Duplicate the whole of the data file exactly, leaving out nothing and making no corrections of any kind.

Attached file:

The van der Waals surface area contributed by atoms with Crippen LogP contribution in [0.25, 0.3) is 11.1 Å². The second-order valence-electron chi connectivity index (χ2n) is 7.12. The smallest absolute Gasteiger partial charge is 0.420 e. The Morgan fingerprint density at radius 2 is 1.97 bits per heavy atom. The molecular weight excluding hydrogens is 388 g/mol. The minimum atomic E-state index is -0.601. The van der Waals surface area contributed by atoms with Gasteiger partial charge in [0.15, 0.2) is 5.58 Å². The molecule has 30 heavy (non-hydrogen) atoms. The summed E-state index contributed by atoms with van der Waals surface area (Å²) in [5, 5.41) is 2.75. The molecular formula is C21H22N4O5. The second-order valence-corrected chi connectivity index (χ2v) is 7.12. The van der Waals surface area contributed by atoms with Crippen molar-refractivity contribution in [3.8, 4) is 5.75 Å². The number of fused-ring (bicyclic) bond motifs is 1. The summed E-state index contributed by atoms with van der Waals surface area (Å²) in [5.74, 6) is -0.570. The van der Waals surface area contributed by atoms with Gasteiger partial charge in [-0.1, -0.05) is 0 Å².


The van der Waals surface area contributed by atoms with Crippen LogP contribution in [0.25, 0.3) is 11.1 Å². The second-order valence-electron chi connectivity index (χ2n) is 7.12. The smallest absolute Gasteiger partial charge is 0.420 e. The Morgan fingerprint density at radius 2 is 1.97 bits per heavy atom. The molecular weight excluding hydrogens is 388 g/mol. The minimum atomic E-state index is -0.601. The van der Waals surface area contributed by atoms with Gasteiger partial charge in [0.15, 0.2) is 5.58 Å². The molecule has 30 heavy (non-hydrogen) atoms. The summed E-state index contributed by atoms with van der Waals surface area (Å²) in [5, 5.41) is 2.75. The molecular formula is C21H22N4O5. The second-order valence-corrected chi connectivity index (χ2v) is 7.12. The van der Waals surface area contributed by atoms with Crippen molar-refractivity contribution in [3.8, 4) is 5.75 Å². The number of fused-ring (bicyclic) bond motifs is 1. The summed E-state index contributed by atoms with van der Waals surface area (Å²) in [5.74, 6) is -0.570. The van der Waals surface area contributed by atoms with Gasteiger partial charge in [-0.1, -0.05) is 0 Å².